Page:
A review of the House health care bill finds a massive marriage penalty for middle and upper middle income families. The result? An incentive not to get married in order to obtain health insurance. One observer said this will destroy marriage in the middle class just as welfare did for the poor.
Then there are analyses by a University of Minnesota economist and others that the health bills will not drive costs down for middle income families.
While both bills guarantee access to health insurance regardless of pre-existing conditions, neither one will do much to improve the affordability of health coverage for moderate to middle-income Americans in the individual market, according to wonks and critics across the political spectrum.In fact, what we have is a worsening of the health care crisis. For what purpose? One could say naivete or maybe a desire to create the circumstances where the government steps in and takes over the entire health care system. The push for socialism via the health care system is on.
In fact, some Americans eligible for proposed federal subsidies may fall into the category of "under-insured" because they would spend more than 10 percent of their income — a widely used affordability standard — for premiums and out-of-pocket costs.
So, despite all the historic efforts to clean up the individual health-insurance market, consumers could continue to be priced out of the market — and they could be penalized for not having insurance, potentially adding insult to injury.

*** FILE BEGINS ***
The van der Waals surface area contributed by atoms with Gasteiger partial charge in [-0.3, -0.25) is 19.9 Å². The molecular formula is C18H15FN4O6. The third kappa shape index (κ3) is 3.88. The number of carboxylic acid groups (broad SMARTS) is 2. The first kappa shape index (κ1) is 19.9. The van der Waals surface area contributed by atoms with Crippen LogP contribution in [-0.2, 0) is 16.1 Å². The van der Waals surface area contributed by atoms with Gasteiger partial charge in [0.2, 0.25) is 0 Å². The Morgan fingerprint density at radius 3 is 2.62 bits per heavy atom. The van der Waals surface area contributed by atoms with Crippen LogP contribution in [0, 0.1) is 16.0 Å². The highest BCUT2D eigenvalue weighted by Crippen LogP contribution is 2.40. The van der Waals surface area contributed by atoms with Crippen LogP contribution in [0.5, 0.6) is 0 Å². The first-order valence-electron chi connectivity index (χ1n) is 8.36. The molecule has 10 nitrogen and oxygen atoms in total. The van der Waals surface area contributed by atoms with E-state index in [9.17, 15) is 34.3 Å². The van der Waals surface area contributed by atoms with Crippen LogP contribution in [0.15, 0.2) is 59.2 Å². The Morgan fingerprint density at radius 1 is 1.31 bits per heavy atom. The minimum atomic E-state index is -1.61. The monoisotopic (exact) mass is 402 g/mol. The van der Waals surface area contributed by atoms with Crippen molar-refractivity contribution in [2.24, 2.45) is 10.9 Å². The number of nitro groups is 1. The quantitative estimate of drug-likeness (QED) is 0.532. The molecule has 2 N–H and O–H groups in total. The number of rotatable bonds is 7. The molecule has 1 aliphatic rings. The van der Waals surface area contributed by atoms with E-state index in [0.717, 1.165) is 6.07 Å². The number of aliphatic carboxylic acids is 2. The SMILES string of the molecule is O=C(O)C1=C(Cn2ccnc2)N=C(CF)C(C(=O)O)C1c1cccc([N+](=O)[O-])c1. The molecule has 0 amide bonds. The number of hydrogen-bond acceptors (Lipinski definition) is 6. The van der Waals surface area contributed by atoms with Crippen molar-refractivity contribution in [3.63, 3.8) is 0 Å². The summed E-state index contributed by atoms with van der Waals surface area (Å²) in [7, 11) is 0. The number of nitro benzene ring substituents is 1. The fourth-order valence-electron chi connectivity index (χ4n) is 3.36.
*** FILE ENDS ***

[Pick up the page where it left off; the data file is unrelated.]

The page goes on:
"All that guaranteed issue is, by definition — and people forget this — is you are given a price for the insurance policy," said Stephen Parente, a University of Minnesota health economist who helped develop health policy for Republican Sen. John McCain's presidential campaign. "It doesn't change the fact that you might not be able to afford an insurance policy, at which point you are effectively denied."
Liberal analysts also worry about the question of affordability for moderate to middle-income people.
"Some people will be helped but there are going to be some people that fall just out of the benchmarks," said policy analyst Lynn Blewett, director of the State Health Access Data Assistance Center at the U of M.
Economists, policy analysts and congressional aides are still sorting through the details of the new 2,074-page Senate bill, but bills from the Senate Finance Committee and Health, Education, Labor and Pensions (HELP) Committee were similar in laying out how subsidies or credits would work. Both bills call for subsidies for folks earning up to 400 percent of Federal Poverty Guidelines, although they vary on percentages of cost-sharing.
"Today we're carefully considering the provisions outlined in the bill that was introduced last night [Wednesday]," said Jess McIntosh, a spokeswoman for Sen. Al Franken, D-Minn., who is a member of the HELP committee. "We're pleased that the merged bill has some marked improvements compared to the Senate Finance bill, including coverage for an additional 2 million people and lower premiums for families above 150 percent of the poverty level. Unfortunately, the bill has higher premiums than the Senate Finance bill for families between 133-150 percent of the poverty level."
Subsidies and caps
A Congressional Budget Office's analysis of subsidies [PDF] in the House's Affordable Health Care for America Act breaks down the share of premiums and out-of-pocket costs per income level. Higher-income individuals would pay no more than $5,000 in out-of-pocket costs (in addition to premiums) while families would pay no more than $10,000.
At the low end, a family of four with annual household income of $30,000 would on average spend no more than 4 percent of income on the insurance premium and out-of-pocket costs, and 97 percent of the premium would be subsidized. But once household income for a family of four reaches $54,000, the family's premium and cost-sharing would be 11 percent of income — exceeding the point where many analysts consider a moderate-income family to be under-insured. The total share climbs to as much as 18 percent for families of four making $78,000 to $90,100. (See chart below.)